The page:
Respondents were asked to answer based on their anticipated actual practice. Each of the respondents answered a set of questions on initial, subsequent, and follow-up treatment for the patient as presented. Additionally, respondents were asked about changes in management strategy if the patient had initially presented with a history of brief loss of consciousness, impact seizure, or a hematoma. Respondents were also asked to choose a management strategy in reaction to either an abnormality on an initial diagnostic study or changes in the clinical status of the patient. The respondents were provided with definitions of what constituted a cause for concern in each modality (eg, cause for concern in a skull x-ray included presence of skull fracture).
For American Academy of Pediatrics and American Medical Association members, a total of 3 mailings and 1 reminder postcard were sent during the period of April through August 1995. The American Academy of Family Physicians conducted the family physician arm of the survey, which included 2 mailings and a postcard reminder.
We calculated frequencies of various demographic characteristics and responses. The χ2 test was used to compare proportions of different responses to the scenarios.
Surveys were returned by 765 (51%) of 1500 physicians. Sixty-one percent of pediatricians responded (n = 303), representing 39.6% of the total sample. Fifty-four percent of family physicians (n = 269) and 39% of emergency physicians (n = 193) responded and represented 35.2% and 25.2% of the total, respectively. Seventy-two subjects could not be located (no forwarding address), 1 physician was deceased, and 5 respondents were excluded because they indicated that the survey was not relevant to their practice. The response rate did not vary by scenario among the physician types.
Demographic characteristics of the respondents are listed in Table 1. The median total time in practice was 13 years, and median time in the present practice site was 8 years. Age and sex data were not collected. More than 90% of the respondents were in primarily clinical positions. About 70% of pediatricians and family physicians were in private practice; most emergency physicians responding (82%) worked in general emergency departments. Twenty-nine percent of respondents practiced in rural locales, 34% in suburban, and 36% in urban settings. Family physicians were more likely to practice in rural settings (50% vs 18% of pediatricians and emergency physicians, respectively).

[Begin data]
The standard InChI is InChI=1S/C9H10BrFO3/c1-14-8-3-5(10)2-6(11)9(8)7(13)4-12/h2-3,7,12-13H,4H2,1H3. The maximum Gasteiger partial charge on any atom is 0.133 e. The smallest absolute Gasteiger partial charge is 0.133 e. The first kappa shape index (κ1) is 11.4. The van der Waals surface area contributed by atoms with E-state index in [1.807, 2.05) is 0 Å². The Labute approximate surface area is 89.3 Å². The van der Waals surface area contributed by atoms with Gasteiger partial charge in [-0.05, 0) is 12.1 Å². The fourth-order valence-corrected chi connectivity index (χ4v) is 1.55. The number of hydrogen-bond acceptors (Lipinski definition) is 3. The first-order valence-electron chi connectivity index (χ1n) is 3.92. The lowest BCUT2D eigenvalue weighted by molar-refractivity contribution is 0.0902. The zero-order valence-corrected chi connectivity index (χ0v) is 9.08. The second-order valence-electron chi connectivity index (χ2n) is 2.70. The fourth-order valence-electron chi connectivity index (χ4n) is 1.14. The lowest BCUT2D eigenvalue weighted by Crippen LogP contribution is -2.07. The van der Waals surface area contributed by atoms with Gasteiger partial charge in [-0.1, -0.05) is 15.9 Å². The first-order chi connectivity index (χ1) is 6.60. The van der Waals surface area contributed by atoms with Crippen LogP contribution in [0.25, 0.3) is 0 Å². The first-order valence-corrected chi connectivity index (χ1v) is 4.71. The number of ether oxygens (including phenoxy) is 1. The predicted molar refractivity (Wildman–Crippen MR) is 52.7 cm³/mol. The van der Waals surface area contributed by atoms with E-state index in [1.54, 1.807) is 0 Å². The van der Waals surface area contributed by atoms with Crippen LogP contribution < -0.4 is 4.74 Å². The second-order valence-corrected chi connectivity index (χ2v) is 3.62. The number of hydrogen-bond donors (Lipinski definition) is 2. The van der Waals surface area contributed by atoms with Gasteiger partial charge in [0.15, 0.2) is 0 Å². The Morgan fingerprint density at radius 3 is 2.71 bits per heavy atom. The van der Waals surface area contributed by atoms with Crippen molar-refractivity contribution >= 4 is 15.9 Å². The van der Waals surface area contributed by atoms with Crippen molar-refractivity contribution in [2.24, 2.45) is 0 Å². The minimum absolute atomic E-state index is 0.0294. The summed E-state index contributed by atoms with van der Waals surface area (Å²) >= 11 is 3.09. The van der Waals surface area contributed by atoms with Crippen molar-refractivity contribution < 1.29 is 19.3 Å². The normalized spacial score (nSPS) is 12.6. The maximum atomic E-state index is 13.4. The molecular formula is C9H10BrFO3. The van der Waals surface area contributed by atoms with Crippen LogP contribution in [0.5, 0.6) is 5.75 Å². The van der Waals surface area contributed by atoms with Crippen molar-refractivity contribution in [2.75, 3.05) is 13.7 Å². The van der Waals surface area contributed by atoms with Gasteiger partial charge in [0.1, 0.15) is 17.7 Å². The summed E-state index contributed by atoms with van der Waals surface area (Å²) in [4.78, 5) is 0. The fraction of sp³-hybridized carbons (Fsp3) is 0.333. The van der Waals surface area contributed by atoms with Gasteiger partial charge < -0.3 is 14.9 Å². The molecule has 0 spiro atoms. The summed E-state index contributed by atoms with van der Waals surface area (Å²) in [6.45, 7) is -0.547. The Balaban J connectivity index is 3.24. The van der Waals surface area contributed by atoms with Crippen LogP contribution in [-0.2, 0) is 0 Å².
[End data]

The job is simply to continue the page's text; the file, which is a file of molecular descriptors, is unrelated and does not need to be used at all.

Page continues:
Characteristics of Survey Respondents by Specialty Type*
Management choices under baseline scenario
Physicians were asked to choose a single option as their usual first management choice in the baseline case of MHT without loss of consciousness, seizure, or hematoma on examination (Table 2). Single-choice responses were given by 661 physicians (86%); the remainder chose more than one option. Observation at home was the most common initial management choice (n=547, 71%). Of these, 393 (72%) would have parents observe their children at home for 6 to 24 hours. Eighty-one physicians (11%) chose observation in clinic or hospital, usually for 1 to 6 hours. Few physicians selected any radiological evaluation: 24 (3%) selected skull x-rays, 7 (1%) a CT scan, and none chose a magnetic resonance imaging scan. Though asked to identify a single first treatment choice, the remaining respondents (14%) selected more than 1 option. Eighty-two of the physicians who chose multiple options (11% of total) selected observation in a clinical setting followed by observation at home; the remainder selected other management combinations.
Initial Management Choices of Survey Respondents Under Baseline Scenario*
Little variation was evident across physician specialties. Emergency physicians were more likely than pediatricians or family physicians to observe patients in the hospital or clinic setting rather than at home (16% vs 9%, P=.02), and were more likely to obtain skull x-ray films (6% vs 2%, P=.04). Family physicians who observed patients in a clinical setting were more likely than other physicians to do so for more than 6 hours. Rural, suburban, and urban physicians were also compared and few differences were identified in their initial management choices. Suburban pediatricians were less likely to obtain skull x-ray films (P<.01) and more likely to recommend observation at home (P<.001) than were urban and rural pediatricians.
Respondents were also asked what they would do if either an abnormality was uncovered in the first management strategy, or the patient's clinical condition changed following the first management decision. The responses are listed in Table 3. Most physicians (n=445, 80%) who had chosen to observe at home would opt for CT scan in the case of neurologic deterioration, as would most who chose observation in the office or hospital (n=67, 74%). Of those choosing skull x-ray initially, most (n=18, 69%) would obtain a CT scan in the case of abnormality. About 10% of physicians who had chosen to observe at home initially would admit children with deteriorating clinical status to the hospital. Among physicians choosing 2 or more options, most selected CT scan followed by observation in the office or hospital setting. There was no significant variation in the second management choices with regard to physician type.
Second Management Choices of Respondents Following Clinical Deterioration or Abnormality in First Choice*
Variation was observed based on which clinical vignette was presented to the physician surveyed. Although the absolute differences were small, more physicians obtained skull x-ray films for the 3-year-old child than for the 15-year-old (3% vs 1.5%,
P=.05) and were more likely to observe the 3-year-old in the office or hospital (14% vs 8 %, P<.001). Physicians were also more likely to consult a neurologist for the younger patient (4% vs 2%, P=.03) when confronted by an abnormality with the first choice of intervention.
Management with loss of consciousness, seizure, or hematoma